Pierce County Auditor Julie Anderson is a Tacoma Sunrise Rotary Club member, a graduate of Evergreen State College and Northeast University in Boston, who has served as Pierce County Auditor since being elected in 2009. 
She noted that there are important new laws taking effect which relate to elections.  Starting in 2022, the law will allow 16 and 17 year olds to preregister to vote.  And the 17 year olds may be able to vote for certain races in primary elections, provided that such registrants will turn 18 before the general election.  This will necessarily create some ballot-printing complications for her office, to have enough numbers of the right category of ballots not only based on where the voter lives, but which types of elections such a voter may be allowed to cast votes in under this new law
Another new law stipulates that any public 4-year college or university must have a student engagement/voting center on campus.  It should provide access to the Voter Pamphlet, and be able to collect ballots.  It is expected to expand to other types of colleges and perhaps homeless resource providers during the 2022 legislative session.
Washington now has same-day registration as of 2019.  The auditor’s office will verify eligibility before counting such ballots.  1500 people signed up and voted same-day in 2020, which made for a challenging day for the auditor’s office.
Julie noted that there is increased public interest in election integrity.  This has resulted in several groups of people doing public records requests concerning the counting machines, the type of paper used for ballots, the chain of custody, etc.  This has created a lot of work for the auditor’s office to fulfill these records requests, especially since a lot of them require redaction of sensitive information regarding identities and access codes.
The ERIC system (Electronic Registration Information Consortium, includes 31 states plus the D.C., and it shares data among the member states to find duplicate voters.  This can lead to prosecutions, but due to the push for completion of vote counting as soon as possible after voting day, some fraudulent votes do end up getting counted.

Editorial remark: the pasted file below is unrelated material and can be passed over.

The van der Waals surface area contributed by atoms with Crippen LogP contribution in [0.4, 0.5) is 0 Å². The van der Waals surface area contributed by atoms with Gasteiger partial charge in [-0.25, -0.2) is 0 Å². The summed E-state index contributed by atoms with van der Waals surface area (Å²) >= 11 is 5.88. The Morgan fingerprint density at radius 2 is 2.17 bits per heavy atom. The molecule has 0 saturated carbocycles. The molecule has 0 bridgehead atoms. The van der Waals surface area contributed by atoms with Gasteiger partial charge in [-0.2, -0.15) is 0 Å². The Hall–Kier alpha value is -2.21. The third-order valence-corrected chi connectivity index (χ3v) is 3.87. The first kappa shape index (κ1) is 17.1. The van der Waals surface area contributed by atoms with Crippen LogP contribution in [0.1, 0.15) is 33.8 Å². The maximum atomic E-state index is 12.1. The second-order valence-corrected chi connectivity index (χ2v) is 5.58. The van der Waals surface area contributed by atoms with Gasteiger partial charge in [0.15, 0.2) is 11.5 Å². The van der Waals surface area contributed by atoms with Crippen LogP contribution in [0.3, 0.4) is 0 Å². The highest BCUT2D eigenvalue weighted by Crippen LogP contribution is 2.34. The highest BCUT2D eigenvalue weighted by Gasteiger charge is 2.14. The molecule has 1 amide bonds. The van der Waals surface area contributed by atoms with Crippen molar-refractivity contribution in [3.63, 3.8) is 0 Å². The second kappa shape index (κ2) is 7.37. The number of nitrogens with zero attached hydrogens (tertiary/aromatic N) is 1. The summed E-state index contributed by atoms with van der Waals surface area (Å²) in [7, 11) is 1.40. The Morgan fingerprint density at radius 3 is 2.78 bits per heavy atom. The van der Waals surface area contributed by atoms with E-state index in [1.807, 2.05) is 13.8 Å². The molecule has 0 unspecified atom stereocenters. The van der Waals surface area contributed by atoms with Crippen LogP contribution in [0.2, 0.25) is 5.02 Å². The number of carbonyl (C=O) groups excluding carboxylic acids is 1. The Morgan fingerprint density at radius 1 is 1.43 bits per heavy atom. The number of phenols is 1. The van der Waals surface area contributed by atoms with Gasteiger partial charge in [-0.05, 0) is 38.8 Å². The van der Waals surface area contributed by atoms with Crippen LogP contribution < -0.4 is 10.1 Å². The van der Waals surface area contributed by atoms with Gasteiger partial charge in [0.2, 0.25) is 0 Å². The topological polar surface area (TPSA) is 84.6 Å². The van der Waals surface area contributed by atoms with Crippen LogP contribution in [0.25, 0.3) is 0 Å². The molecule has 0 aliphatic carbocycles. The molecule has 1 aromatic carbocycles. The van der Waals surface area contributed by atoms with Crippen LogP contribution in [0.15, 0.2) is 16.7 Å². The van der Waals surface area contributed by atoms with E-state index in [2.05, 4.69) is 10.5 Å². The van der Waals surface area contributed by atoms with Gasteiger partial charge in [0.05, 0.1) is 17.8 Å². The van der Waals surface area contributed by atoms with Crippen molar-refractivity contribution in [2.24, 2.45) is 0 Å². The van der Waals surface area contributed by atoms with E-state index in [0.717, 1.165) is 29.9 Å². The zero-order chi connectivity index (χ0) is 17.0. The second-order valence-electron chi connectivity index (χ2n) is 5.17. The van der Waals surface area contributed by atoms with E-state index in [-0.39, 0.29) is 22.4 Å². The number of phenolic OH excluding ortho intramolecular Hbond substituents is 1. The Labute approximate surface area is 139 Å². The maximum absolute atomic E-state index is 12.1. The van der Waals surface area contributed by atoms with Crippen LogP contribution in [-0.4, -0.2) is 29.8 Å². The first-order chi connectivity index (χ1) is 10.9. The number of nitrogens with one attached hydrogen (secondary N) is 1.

The auditor’s office is very good at eliminating votes by dead people, much to the surprise of some widows and widowers who have submitted “votes” for their recently deceased spouses.  Voter fraud is a felony, punishable by up to 5 years in prison and/or a $10,000 fine.  But punishments usually do not go that far. 
Julie mentioned the strong security involved in the County’s voter drop boxes, which have tight chain of custody, down to GPS tracking of the collectors’ positions.  2 person teams collect the ballots, and take photos of the seal numbers which are automatically uploaded along with their positions. 
Mailed ballots do not quite have the same level of custody security, but they are working on that.  You can go online at to see the status of your ballot. 
Julie offered tours of the voting center, and is willing to take any additional questions via email.
This Week’s Raffle
With $106 in the pot, Tom McClellan took advantage of this week’s sparse attendance by buying extra tickets.  He was able to draw the Ace of Spades, winning the pot. 
And Finally
There is an important deadline approaching, according to the IRS's own web site:
So if you have any stolen items, you had better return them before the ball drops on New Year’s Eve, or else you will have to declare them as taxable income at the "fair market value".  Please consult your tax advisor for how to determine the fair market value of stolen property.
Also, if you may have perhaps stolen a large bundle of illicit drugs from a drug dealer during 2021, you should check with an expert about whether you need to report that "gain" to the IRS at the wholesale or retail (street value) pricing.  Your humble scribe will refrain from opining about such accounting decisions.  You should also seek expert guidance about the deductibility of any expenses which may have been incurred in the process of conducting such a theft, including the procurement of tools and equipment, and perhaps salaries of henchmen, although such salaries may be subject to employment withholding under your State employer ID.  But in any case, don't forget the Dec. 31 IRS deadline for returning any such stolen property to avoid taxation on it.